The birth of a baby is a joyful, exciting, and, at the same time, shocking event. As parents, you find yourself in a new environment and have to adapt to it. Probably, at such moments, you want to disconnect from the whole world and, for example, pick up a Birmingham City car hire and go on a road trip.
Yes, Sixt in Birmingham offers a large selection of comfortable vehicles that you will find hard to resist. However, while searching for the perfect SIXT car hire deal, the last thing you want to think about is another pregnancy. Firstly, it’s difficult for the mother’s body, and secondly, it’s fraught with serious consequences for the baby in the womb.
According to research from the University of Michigan, maternal mortality increases by 32%, and infants die 10% more often when the interval between birth and subsequent pregnancy is less than 2 years. At the same time, postpartum family planning can reduce the frequency of medical abortions by 90%.
How can you reduce your risk of pregnancy during that time? The answer is to use the best birth control methods while breastfeeding. Keep reading to explore all the available options.
Effective Birth Control Options for Breastfeeding Mothers
1. Lactational amenorrhea
Lactational amenorrhea is a natural contraceptive based on the suppression of ovulation by the hormone prolactin, which stimulates lactation. That is, with active breastfeeding, you can rely on lactational anovulation until the child reaches the age of 4–5 months, subject to certain rules.
The effectiveness of the method is about 98% only if the woman feeds the baby on demand, including at night. This means, daytime breaks are no more than 3–3.5 hours, and a single feeding-to-feeding night break doesn’t exceed 5–6 hours. Reducing the number of feedings for any reason (medical or social) minimizes the effectiveness of the method and makes ovulation unpredictable. Lactational amenorrhea has the following important advantages:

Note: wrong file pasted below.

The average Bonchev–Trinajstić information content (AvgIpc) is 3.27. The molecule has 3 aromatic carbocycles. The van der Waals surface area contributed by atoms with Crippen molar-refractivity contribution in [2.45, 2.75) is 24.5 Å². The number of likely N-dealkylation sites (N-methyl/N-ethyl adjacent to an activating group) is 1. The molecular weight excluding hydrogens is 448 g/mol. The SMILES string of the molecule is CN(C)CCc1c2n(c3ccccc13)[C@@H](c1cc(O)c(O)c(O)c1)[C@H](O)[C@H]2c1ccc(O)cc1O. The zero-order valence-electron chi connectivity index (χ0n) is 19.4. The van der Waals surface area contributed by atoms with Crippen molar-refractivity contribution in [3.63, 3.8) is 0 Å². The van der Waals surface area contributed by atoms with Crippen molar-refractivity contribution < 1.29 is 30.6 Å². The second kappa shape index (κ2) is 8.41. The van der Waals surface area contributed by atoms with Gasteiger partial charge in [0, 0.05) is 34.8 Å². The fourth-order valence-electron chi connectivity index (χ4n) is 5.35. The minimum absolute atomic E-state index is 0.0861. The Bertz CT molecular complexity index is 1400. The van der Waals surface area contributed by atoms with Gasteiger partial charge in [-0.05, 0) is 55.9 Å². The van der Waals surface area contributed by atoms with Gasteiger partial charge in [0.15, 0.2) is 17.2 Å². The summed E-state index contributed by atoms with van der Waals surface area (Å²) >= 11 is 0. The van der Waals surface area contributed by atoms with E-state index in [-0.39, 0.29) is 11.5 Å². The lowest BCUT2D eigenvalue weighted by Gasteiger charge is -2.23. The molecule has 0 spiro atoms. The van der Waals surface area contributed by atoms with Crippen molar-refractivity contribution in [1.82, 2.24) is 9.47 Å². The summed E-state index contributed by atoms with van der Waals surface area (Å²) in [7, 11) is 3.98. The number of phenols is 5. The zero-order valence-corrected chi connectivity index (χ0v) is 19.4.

- easy to use;
- doesn’t hurt the mom’s and kid’s health;
- serves as a prevention of postpartum complications;
- has no contraindications.
2. Hormonal intrauterine device (IUD)
Benefit from a hormonal IUD as a cheap and safe contraception while breastfeeding. It resembles a T-shaped object and contains a built-in reservoir with the hormone levonorgestrel inside. It’s gradually released throughout the entire time the intrauterine device is in the uterus. Hormonal IUD:
- affects cervical mucus, thickening it and making it impermeable to sperm;
- causes morphological changes in the endometrium, which complicate embryo implantation;
- inhibits ovulation.
Only a doctor can decide whether to use a hormonal intrauterine device. After examining and discussing with the patient, he determines whether you can place such a coil, and if so, he also places it inside.
The IUD can be used immediately after childbirth or after half a month, with a maximum period of use of about 5 years. However, you can, of course, remove the IUD earlier and thereby return your fertility to its previous level.